I spent a little bit of time the other night piecing together the photos below of huge lines and crowds from the primaries in Arizona and the caucuses in Idaho and Utah.
Some people in Arizona were voting two and half hours after polls closed — after standing in line for three or more hours.
In Idaho and Utah, officials had to open not only auxiliary rooms to handle caucus-goers, but in some cases auxiliary buildings.
In both Arizona and Utah, they ran out of official ballots and had to hand out provisional ballots, which means they'll need to verify all the voters are actually registered, since there's no way to determine whether the provisional ballots were handed out because there were no official ballots or because the voter was supposed to fill out a provisional ballot.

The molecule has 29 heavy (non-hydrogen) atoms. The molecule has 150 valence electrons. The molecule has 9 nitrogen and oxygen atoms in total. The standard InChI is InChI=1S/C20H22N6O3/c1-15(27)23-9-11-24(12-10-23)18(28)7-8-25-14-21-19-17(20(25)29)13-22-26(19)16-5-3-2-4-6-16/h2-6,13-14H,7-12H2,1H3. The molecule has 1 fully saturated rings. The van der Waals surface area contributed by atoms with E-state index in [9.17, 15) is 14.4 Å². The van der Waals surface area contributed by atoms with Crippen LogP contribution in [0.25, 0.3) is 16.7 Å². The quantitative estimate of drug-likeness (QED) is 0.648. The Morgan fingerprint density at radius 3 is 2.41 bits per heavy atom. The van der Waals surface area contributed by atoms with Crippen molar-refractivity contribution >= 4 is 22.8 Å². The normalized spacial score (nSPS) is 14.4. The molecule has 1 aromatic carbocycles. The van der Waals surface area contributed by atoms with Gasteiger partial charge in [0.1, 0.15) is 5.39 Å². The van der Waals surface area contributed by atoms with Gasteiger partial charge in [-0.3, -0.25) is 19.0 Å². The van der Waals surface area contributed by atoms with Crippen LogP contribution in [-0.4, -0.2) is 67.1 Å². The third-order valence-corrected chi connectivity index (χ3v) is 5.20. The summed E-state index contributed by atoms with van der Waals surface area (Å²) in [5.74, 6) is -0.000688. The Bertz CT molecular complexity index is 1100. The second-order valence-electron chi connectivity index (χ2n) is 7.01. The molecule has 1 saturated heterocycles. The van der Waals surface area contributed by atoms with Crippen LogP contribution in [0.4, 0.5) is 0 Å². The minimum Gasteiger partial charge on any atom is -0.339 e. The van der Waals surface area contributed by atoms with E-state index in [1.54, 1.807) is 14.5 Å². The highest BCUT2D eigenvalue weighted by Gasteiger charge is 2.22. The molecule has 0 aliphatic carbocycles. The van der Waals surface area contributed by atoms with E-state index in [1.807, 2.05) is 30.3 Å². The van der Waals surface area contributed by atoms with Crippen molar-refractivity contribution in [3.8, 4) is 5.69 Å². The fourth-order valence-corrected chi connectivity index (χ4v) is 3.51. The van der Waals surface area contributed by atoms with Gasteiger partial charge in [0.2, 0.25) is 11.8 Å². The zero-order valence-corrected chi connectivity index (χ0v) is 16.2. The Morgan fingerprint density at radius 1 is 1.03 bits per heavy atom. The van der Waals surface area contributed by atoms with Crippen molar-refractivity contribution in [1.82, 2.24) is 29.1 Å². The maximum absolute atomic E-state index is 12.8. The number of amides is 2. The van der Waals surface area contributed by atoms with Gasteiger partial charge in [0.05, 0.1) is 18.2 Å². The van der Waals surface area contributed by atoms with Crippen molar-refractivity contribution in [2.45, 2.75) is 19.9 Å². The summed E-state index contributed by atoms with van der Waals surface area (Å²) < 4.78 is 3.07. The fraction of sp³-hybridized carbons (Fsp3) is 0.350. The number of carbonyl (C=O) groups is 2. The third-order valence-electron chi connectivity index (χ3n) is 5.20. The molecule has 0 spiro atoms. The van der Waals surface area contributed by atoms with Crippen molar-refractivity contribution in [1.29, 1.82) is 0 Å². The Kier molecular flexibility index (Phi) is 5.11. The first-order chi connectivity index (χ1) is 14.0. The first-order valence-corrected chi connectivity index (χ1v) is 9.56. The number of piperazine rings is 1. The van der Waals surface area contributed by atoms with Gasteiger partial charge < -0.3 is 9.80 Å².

How did officials underestimate the number of voters who turned out so badly? Do they think people just aren't interested in voting, despite the fact that we've had record turnouts throughout primary season?
It really is a shame. I don't have any answers as to how to fix this election system, but it definitely needs to be fixed.